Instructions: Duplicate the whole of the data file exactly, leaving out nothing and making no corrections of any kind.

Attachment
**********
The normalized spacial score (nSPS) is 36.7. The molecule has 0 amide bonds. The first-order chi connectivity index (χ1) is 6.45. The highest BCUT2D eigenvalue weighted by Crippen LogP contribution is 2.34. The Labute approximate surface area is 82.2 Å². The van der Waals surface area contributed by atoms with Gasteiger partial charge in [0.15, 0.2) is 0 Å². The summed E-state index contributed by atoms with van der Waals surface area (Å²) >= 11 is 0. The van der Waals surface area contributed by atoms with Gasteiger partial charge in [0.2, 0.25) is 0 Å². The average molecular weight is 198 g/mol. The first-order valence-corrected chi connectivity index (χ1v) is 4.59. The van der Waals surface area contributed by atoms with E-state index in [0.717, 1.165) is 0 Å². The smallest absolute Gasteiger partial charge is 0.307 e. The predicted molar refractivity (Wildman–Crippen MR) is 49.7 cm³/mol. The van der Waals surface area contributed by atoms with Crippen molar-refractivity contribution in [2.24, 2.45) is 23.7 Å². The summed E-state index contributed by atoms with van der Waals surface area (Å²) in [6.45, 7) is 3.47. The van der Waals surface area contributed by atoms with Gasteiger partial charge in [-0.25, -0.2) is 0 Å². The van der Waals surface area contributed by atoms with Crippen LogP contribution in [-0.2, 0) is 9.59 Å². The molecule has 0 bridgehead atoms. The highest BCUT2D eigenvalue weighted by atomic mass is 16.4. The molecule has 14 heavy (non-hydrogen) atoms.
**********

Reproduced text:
The normalized spacial score (nSPS) is 36.7. The molecule has 0 amide bonds. The first-order chi connectivity index (χ1) is 6.45. The highest BCUT2D eigenvalue weighted by Crippen LogP contribution is 2.34. The Labute approximate surface area is 82.2 Å². The van der Waals surface area contributed by atoms with Gasteiger partial charge in [0.15, 0.2) is 0 Å². The summed E-state index contributed by atoms with van der Waals surface area (Å²) >= 11 is 0. The van der Waals surface area contributed by atoms with Gasteiger partial charge in [0.2, 0.25) is 0 Å². The average molecular weight is 198 g/mol. The first-order valence-corrected chi connectivity index (χ1v) is 4.59. The van der Waals surface area contributed by atoms with E-state index in [0.717, 1.165) is 0 Å². The smallest absolute Gasteiger partial charge is 0.307 e. The predicted molar refractivity (Wildman–Crippen MR) is 49.7 cm³/mol. The van der Waals surface area contributed by atoms with Crippen molar-refractivity contribution in [2.24, 2.45) is 23.7 Å². The summed E-state index contributed by atoms with van der Waals surface area (Å²) in [6.45, 7) is 3.47. The van der Waals surface area contributed by atoms with Gasteiger partial charge in [-0.25, -0.2) is 0 Å². The van der Waals surface area contributed by atoms with Crippen LogP contribution in [-0.2, 0) is 9.59 Å². The molecule has 0 bridgehead atoms. The highest BCUT2D eigenvalue weighted by atomic mass is 16.4. The molecule has 14 heavy (non-hydrogen) atoms.